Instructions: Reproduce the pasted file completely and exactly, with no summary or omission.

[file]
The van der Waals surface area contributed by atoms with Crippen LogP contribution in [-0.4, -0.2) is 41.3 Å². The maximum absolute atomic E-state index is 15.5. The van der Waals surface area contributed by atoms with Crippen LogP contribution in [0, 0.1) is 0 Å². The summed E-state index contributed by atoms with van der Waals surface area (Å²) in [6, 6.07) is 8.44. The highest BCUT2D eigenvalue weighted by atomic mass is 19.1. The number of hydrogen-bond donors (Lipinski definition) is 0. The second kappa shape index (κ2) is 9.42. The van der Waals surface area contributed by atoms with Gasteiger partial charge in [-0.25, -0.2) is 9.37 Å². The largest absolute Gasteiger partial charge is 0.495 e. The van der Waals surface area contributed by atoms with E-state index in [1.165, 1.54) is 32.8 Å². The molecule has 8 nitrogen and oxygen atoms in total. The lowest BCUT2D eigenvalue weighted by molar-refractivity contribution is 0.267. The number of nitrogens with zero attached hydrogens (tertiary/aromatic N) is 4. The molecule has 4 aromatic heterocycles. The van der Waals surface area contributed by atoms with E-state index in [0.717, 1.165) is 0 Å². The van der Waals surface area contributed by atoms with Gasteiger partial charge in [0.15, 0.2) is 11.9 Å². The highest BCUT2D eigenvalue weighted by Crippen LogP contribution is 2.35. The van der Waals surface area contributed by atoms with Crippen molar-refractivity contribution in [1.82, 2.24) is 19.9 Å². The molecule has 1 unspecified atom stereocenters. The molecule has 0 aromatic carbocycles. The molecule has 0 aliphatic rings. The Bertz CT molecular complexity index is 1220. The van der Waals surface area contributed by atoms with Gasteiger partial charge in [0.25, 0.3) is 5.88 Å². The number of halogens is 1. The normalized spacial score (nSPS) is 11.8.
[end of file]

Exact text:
The van der Waals surface area contributed by atoms with Crippen LogP contribution in [-0.4, -0.2) is 41.3 Å². The maximum absolute atomic E-state index is 15.5. The van der Waals surface area contributed by atoms with Crippen LogP contribution in [0, 0.1) is 0 Å². The summed E-state index contributed by atoms with van der Waals surface area (Å²) in [6, 6.07) is 8.44. The highest BCUT2D eigenvalue weighted by atomic mass is 19.1. The number of hydrogen-bond donors (Lipinski definition) is 0. The second kappa shape index (κ2) is 9.42. The van der Waals surface area contributed by atoms with Gasteiger partial charge in [-0.25, -0.2) is 9.37 Å². The largest absolute Gasteiger partial charge is 0.495 e. The van der Waals surface area contributed by atoms with E-state index in [1.165, 1.54) is 32.8 Å². The molecule has 8 nitrogen and oxygen atoms in total. The lowest BCUT2D eigenvalue weighted by molar-refractivity contribution is 0.267. The number of nitrogens with zero attached hydrogens (tertiary/aromatic N) is 4. The molecule has 4 aromatic heterocycles. The van der Waals surface area contributed by atoms with E-state index in [0.717, 1.165) is 0 Å². The van der Waals surface area contributed by atoms with Gasteiger partial charge in [0.15, 0.2) is 11.9 Å². The highest BCUT2D eigenvalue weighted by Crippen LogP contribution is 2.35. The van der Waals surface area contributed by atoms with Crippen molar-refractivity contribution in [1.82, 2.24) is 19.9 Å². The molecule has 1 unspecified atom stereocenters. The molecule has 0 aromatic carbocycles. The molecule has 0 aliphatic rings. The Bertz CT molecular complexity index is 1220. The van der Waals surface area contributed by atoms with Gasteiger partial charge in [0.25, 0.3) is 5.88 Å². The number of halogens is 1. The normalized spacial score (nSPS) is 11.8.